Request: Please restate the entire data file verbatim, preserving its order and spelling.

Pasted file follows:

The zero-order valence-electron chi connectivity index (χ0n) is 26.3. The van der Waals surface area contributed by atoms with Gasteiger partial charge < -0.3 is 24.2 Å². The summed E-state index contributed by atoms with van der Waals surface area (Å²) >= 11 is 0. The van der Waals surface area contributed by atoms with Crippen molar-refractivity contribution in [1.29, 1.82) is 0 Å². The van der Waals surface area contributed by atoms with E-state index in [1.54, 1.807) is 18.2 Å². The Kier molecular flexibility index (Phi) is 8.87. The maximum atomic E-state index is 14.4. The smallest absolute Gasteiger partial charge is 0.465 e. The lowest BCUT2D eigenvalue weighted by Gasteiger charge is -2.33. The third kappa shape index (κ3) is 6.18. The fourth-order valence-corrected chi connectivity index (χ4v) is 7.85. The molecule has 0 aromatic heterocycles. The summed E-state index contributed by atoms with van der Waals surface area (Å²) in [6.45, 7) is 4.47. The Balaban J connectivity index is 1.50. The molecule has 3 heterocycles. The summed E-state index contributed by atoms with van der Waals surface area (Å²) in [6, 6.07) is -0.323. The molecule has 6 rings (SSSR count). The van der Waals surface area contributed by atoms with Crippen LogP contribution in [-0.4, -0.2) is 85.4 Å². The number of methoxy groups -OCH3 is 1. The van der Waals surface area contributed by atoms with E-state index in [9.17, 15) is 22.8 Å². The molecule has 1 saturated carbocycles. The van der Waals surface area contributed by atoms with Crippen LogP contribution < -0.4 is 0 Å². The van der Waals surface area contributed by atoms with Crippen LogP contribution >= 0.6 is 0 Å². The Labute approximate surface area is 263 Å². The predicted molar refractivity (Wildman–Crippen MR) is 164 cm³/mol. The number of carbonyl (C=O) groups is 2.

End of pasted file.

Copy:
The zero-order valence-electron chi connectivity index (χ0n) is 26.3. The van der Waals surface area contributed by atoms with Gasteiger partial charge < -0.3 is 24.2 Å². The summed E-state index contributed by atoms with van der Waals surface area (Å²) >= 11 is 0. The van der Waals surface area contributed by atoms with Crippen molar-refractivity contribution in [1.29, 1.82) is 0 Å². The van der Waals surface area contributed by atoms with E-state index in [1.54, 1.807) is 18.2 Å². The Kier molecular flexibility index (Phi) is 8.87. The maximum atomic E-state index is 14.4. The smallest absolute Gasteiger partial charge is 0.465 e. The lowest BCUT2D eigenvalue weighted by Gasteiger charge is -2.33. The third kappa shape index (κ3) is 6.18. The fourth-order valence-corrected chi connectivity index (χ4v) is 7.85. The molecule has 0 aromatic heterocycles. The summed E-state index contributed by atoms with van der Waals surface area (Å²) in [6.45, 7) is 4.47. The Balaban J connectivity index is 1.50. The molecule has 3 heterocycles. The summed E-state index contributed by atoms with van der Waals surface area (Å²) in [6, 6.07) is -0.323. The molecule has 6 rings (SSSR count). The van der Waals surface area contributed by atoms with Crippen LogP contribution in [-0.4, -0.2) is 85.4 Å². The number of methoxy groups -OCH3 is 1. The van der Waals surface area contributed by atoms with E-state index in [9.17, 15) is 22.8 Å². The molecule has 1 saturated carbocycles. The van der Waals surface area contributed by atoms with Crippen LogP contribution < -0.4 is 0 Å². The van der Waals surface area contributed by atoms with Crippen LogP contribution >= 0.6 is 0 Å². The Labute approximate surface area is 263 Å². The predicted molar refractivity (Wildman–Crippen MR) is 164 cm³/mol. The number of carbonyl (C=O) groups is 2.